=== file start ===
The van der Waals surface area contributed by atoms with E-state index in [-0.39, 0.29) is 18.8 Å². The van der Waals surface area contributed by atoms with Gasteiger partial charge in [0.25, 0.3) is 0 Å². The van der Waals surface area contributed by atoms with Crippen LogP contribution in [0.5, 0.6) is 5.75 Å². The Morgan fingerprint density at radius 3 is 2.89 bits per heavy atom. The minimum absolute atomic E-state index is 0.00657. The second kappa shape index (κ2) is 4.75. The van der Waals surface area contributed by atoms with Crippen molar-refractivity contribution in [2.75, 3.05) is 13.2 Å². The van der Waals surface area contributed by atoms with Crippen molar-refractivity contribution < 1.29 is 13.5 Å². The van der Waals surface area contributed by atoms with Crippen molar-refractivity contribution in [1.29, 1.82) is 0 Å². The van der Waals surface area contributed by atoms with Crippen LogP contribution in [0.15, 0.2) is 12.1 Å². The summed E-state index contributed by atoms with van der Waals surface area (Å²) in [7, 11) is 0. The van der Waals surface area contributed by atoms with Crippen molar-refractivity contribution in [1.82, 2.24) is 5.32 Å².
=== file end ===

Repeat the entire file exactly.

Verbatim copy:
The van der Waals surface area contributed by atoms with E-state index in [-0.39, 0.29) is 18.8 Å². The van der Waals surface area contributed by atoms with Gasteiger partial charge in [0.25, 0.3) is 0 Å². The van der Waals surface area contributed by atoms with Crippen LogP contribution in [0.5, 0.6) is 5.75 Å². The Morgan fingerprint density at radius 3 is 2.89 bits per heavy atom. The minimum absolute atomic E-state index is 0.00657. The second kappa shape index (κ2) is 4.75. The van der Waals surface area contributed by atoms with Crippen molar-refractivity contribution in [2.75, 3.05) is 13.2 Å². The van der Waals surface area contributed by atoms with Crippen molar-refractivity contribution < 1.29 is 13.5 Å². The van der Waals surface area contributed by atoms with Crippen molar-refractivity contribution in [1.29, 1.82) is 0 Å². The van der Waals surface area contributed by atoms with Crippen LogP contribution in [0.15, 0.2) is 12.1 Å². The summed E-state index contributed by atoms with van der Waals surface area (Å²) in [7, 11) is 0. The van der Waals surface area contributed by atoms with Crippen molar-refractivity contribution in [1.82, 2.24) is 5.32 Å².